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    1. Searoad sounds very interesting, Katrina. I had heard that she had written outside of the SF and fantasy genres. I am glad to hear your husband likes the books, I am planning to read some of her science fiction also.

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  5. I do want to re-read these as I remember loving these as a kid - thanks Tracy.

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    1. I want to read more of this series, some of her sci fi, and maybe some of her non-fiction.

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    2. Try the short story collection THE WIND'S TWELVE QUARTERS, and certainly her criticism and nonfiction about writing collection, THE LANGUAGE OF THE NIGHT. Along with some obvious choices among her novels such as THE DISPOSSESSED and THE LEFT HAND OF DARKNESS.

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    3. I am definitely interested in THE LEFT HAND OF DARKNESS. Do you think it helps to read anything before that. And thanks for the recommendation for the short story collection.

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  6. The stories that sparked the novel were first published in a magazine I loved, FANTASTIC, the title of which has been revived as a semipro magazine that isn't up to the level that isn't up to the level of the original run at its best. Cele Goldsmith, later Cele Lalli, was her editor there, and Le Guin would offer her novel THE LATHE OF HEAVEN to its sibling magazine AMAZING SCIENCE FICTION when it was later edited by Lalli's successor Ted White, who was editing FANTASTIC when I started reading it. You win, for least Forgotten book for this Friday! http://socialistjazz.blogspot.com/2012/07/cele-goldsmithlalli-interviewed-by.html

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    1. Le Guin was unstinting in her praise of Lalli...who basically bought her first several fantasy stories to see print, in the earliest '60s...

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    2. Ah. Cut and paste error in the first reply, sorry. Meanwhile, the third volume won Le Guin the National Book Award.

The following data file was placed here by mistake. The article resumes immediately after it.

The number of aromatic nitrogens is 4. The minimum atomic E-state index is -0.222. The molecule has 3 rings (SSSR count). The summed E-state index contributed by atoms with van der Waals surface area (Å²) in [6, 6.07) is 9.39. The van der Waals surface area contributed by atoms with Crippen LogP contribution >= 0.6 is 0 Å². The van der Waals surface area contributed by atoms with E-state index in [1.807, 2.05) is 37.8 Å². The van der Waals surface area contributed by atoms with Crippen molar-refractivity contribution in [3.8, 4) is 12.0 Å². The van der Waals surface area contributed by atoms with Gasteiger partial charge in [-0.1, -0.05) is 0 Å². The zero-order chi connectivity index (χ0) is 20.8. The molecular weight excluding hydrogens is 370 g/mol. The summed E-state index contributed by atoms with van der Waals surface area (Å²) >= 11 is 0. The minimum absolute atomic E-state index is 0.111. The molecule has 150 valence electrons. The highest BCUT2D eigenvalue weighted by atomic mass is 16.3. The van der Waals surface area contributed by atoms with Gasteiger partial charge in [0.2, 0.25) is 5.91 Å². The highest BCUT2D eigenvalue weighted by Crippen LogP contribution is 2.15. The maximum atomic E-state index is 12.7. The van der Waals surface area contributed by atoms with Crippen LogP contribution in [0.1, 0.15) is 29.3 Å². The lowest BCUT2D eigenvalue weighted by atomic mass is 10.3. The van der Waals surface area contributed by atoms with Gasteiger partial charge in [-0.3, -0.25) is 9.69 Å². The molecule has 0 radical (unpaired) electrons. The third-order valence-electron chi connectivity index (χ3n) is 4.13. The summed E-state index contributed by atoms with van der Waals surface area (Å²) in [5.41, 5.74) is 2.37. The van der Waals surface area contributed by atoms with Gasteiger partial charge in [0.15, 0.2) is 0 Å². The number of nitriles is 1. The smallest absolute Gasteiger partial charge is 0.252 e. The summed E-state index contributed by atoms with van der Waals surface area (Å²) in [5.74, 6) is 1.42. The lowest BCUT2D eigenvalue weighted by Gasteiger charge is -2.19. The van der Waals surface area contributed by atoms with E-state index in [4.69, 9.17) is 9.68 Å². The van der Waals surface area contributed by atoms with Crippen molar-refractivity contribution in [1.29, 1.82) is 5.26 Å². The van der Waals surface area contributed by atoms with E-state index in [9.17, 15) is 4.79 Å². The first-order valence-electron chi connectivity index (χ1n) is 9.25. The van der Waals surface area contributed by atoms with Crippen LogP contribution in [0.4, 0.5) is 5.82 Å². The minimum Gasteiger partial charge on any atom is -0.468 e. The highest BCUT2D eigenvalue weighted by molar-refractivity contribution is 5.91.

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    3. Thanks for all that information, Todd. Your enthusiasm is catching.

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    4. Caught me in a burbling mood, clearly! And these writers' names might not mean too much to you, despite excelling in forms other than sf and fantasy as well, but here's the contents of the issue of FANTASTIC that featured "The Word of Unbinding":
      Contents (view Concise Listing)

      5 • Editorial (Fantastic, January 1964) • [Editorial (Fantastic)] • essay by uncredited
      6 • The Lords of Quarmall (Part 1 of 2) • [Fafhrd and the Gray Mouser] • serial by Fritz Leiber and Harry Fischer
      6 •  The Lords of Quarmall (Part 1 of 2) • interior artwork by Ed Emshwiller [as by Emsh ]
      52 • Minnesota Gothic • shortstory by Thomas M. Disch [as by Dobbin Thorpe ]
      52 •  Minnesota Gothic • interior artwork by Lutjens
      66 • The Word of Unbinding • [Earthsea Cycle] • shortstory by Ursula K. Le Guin
      66 •  The Word of Unbinding • interior artwork by Lee Brown Coye
      74 • Last Order • novelette by George Locke [as by Gordon Walters ]
      74 •  Last Order • interior artwork by Virgil Finlay
      114 • A Thesis on Social Forms and Social Controls in the U.S.A. • shortstory by Thomas M. Disch (variant of Thesis on Social Forms and Social Controls in the U.S.A.)
      115 •  A Thesis on Social Forms and Social Controls in the U.S.A. • interior artwork by Dan Adkins [as by Adkins ]
      127 • Fantasy Books (Fantastic, January 1964) • [Fantasy Books (Fantastic)] • essay by S. E. Cotts
      127 •   Review: The Sundial by Shirley Jackson • review by S. E. Cotts
      128 •   Review: Stranger Than Life by R. DeWitt Miller • review by S. E. Cotts
      bc •  Last Order [bc] • interior artwork by Virgil Finlay

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    5. I am glad I caught you in that kind of mood, Todd. You are right, I don't know much about these authors although I have heard some of the names. I had thought about trying to find a copy of this. Or other issues of Fantastic in that time period. So thanks for the list of contents.

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  7. Great book. Wonderful writer!

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    1. I have certainly gotten the impression that her books are enjoyed and admired.

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  8. I know so many people love and admire Ursula LeGuin - I tried them when I was a child, and then tried them on my own children, and never really got on with them. We all have different tastes...

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    1. I am coming to them late in life, Moira. I will sample different stages of her writing.